The Community School of Excellence, hit last year by allegations it misused funds and engaged in retaliatory employment practices, could soon become the second unionized charter school in the state.

Teachers and other employees are scheduled to vote Wednesday on whether to form a union at the school, a magnet for St. Paul's Hmong families -- with 958 students enrolled last week.

In February, staff members contacted Education Minnesota, the state's teachers union, about organizing a union. The move came after the state Department of Education called for an investigation into allegations against the school and its superintendent, Mo Chang, and about a month before two teachers filed a whistleblower lawsuit claiming that white employees had been subjected to retaliation and discrimination, among other concerns.

The school has denied the teachers' allegations.

Of the move to organize, Education Minnesota president Denise Specht said in a statement Monday: "The educators at the Community School of Excellence want respect and a stronger voice in their school so they can improve the quality of education for their students. Those are important goals and Education Minnesota is ready to help those educators achieve them."

Chang could not be reached to comment.

In a statement Monday night, school board Chairwoman Patti Hessling said that the school did not believe a union would add to its success or provide an answer to its challenges.

"But the school respects the protected rights of its employees to make a free choice about union representation as well as to engage in other ways of working together for their mutual benefit without a union present," she added. "We believe that we can achieve best results for our students and our staff by working together directly."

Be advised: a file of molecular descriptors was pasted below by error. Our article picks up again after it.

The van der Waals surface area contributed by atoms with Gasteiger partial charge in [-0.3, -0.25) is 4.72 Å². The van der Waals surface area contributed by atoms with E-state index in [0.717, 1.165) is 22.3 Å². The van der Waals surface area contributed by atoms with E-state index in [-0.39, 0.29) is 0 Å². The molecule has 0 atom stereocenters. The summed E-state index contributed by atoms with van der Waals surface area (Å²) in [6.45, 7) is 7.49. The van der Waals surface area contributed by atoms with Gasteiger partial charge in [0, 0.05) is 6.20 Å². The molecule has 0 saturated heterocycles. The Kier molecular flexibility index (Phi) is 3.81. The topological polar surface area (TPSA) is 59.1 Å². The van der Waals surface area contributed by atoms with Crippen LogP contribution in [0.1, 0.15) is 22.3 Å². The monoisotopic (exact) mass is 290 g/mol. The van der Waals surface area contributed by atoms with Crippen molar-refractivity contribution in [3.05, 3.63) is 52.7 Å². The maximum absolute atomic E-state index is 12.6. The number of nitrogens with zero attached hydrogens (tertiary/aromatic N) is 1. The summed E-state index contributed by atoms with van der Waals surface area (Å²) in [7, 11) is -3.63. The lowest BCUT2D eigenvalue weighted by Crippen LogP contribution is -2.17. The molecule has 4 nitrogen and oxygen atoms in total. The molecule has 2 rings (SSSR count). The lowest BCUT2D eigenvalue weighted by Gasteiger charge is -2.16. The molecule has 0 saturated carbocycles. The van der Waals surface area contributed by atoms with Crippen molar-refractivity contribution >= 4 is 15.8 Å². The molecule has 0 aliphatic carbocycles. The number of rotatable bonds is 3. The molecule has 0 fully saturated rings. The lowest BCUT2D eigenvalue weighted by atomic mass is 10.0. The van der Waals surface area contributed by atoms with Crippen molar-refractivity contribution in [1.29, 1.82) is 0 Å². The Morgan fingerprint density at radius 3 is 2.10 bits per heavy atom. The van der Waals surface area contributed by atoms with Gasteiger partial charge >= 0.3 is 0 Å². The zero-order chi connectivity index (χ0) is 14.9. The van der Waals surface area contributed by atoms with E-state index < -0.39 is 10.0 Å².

Last summer, the state Department of Education asked the school's authorizer, Concordia University, St. Paul, to investigate reports of misused federal food funds and other allegations.

The independent investigation substantiated claims that Chang improperly directed staff members to enter or have students enter lunch codes for meals that were not eaten and encouraged staff to not report suspected cases of child abuse.

While some complaints were unsupported, the report concluded that Chang had threatened staffers and created an environment where workers were afraid to disagree with her.

But the school board succeeded in fending off Concordia's request to dismiss Chang.

The unionization vote is a "wall-to-wall" vote, meaning all employees, from teachers to cooks to education assistants, would be part of the same bargaining unit, Education Minnesota said.

The school has about 120 staff members.

Earlier this year, 25 teachers at Twin Cities German Immersion School, which also is in St. Paul, gave 80 percent support to forming a union, making it the state's sole unionized charter school.

Minnesota's first charter school, City Academy in St. Paul, was union-represented initially, but no longer is due to a reorganization.